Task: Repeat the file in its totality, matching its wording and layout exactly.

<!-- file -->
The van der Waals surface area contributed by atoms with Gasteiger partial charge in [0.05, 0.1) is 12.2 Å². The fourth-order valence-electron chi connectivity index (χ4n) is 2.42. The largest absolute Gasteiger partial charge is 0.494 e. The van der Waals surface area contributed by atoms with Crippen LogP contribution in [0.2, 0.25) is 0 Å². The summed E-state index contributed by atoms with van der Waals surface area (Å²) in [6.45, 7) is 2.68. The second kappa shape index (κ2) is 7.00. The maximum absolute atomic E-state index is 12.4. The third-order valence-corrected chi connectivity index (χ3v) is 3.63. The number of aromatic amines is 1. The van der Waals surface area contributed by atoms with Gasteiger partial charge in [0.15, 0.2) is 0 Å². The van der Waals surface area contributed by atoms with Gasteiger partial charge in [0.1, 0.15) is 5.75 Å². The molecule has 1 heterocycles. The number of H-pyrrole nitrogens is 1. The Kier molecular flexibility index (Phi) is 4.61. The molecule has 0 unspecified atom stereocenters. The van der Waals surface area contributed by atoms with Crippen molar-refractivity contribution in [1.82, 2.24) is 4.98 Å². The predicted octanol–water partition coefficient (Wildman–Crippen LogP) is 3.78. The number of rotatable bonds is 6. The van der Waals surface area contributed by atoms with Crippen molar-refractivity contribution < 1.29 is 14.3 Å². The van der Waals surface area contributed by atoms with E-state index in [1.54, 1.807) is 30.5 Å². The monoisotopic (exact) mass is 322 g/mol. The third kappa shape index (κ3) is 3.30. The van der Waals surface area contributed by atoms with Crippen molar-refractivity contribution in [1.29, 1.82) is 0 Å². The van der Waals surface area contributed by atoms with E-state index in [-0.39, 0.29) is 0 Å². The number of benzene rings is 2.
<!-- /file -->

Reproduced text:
The van der Waals surface area contributed by atoms with Gasteiger partial charge in [0.05, 0.1) is 12.2 Å². The fourth-order valence-electron chi connectivity index (χ4n) is 2.42. The largest absolute Gasteiger partial charge is 0.494 e. The van der Waals surface area contributed by atoms with Crippen LogP contribution in [0.2, 0.25) is 0 Å². The summed E-state index contributed by atoms with van der Waals surface area (Å²) in [6.45, 7) is 2.68. The second kappa shape index (κ2) is 7.00. The maximum absolute atomic E-state index is 12.4. The third-order valence-corrected chi connectivity index (χ3v) is 3.63. The number of aromatic amines is 1. The van der Waals surface area contributed by atoms with Gasteiger partial charge in [0.15, 0.2) is 0 Å². The van der Waals surface area contributed by atoms with Gasteiger partial charge in [0.1, 0.15) is 5.75 Å². The molecule has 1 heterocycles. The number of H-pyrrole nitrogens is 1. The Kier molecular flexibility index (Phi) is 4.61. The molecule has 0 unspecified atom stereocenters. The van der Waals surface area contributed by atoms with Crippen molar-refractivity contribution in [1.82, 2.24) is 4.98 Å². The predicted octanol–water partition coefficient (Wildman–Crippen LogP) is 3.78. The number of rotatable bonds is 6. The van der Waals surface area contributed by atoms with Crippen molar-refractivity contribution < 1.29 is 14.3 Å². The van der Waals surface area contributed by atoms with E-state index in [1.54, 1.807) is 30.5 Å². The monoisotopic (exact) mass is 322 g/mol. The third kappa shape index (κ3) is 3.30. The van der Waals surface area contributed by atoms with Crippen molar-refractivity contribution in [1.29, 1.82) is 0 Å². The van der Waals surface area contributed by atoms with E-state index in [-0.39, 0.29) is 0 Å². The number of benzene rings is 2.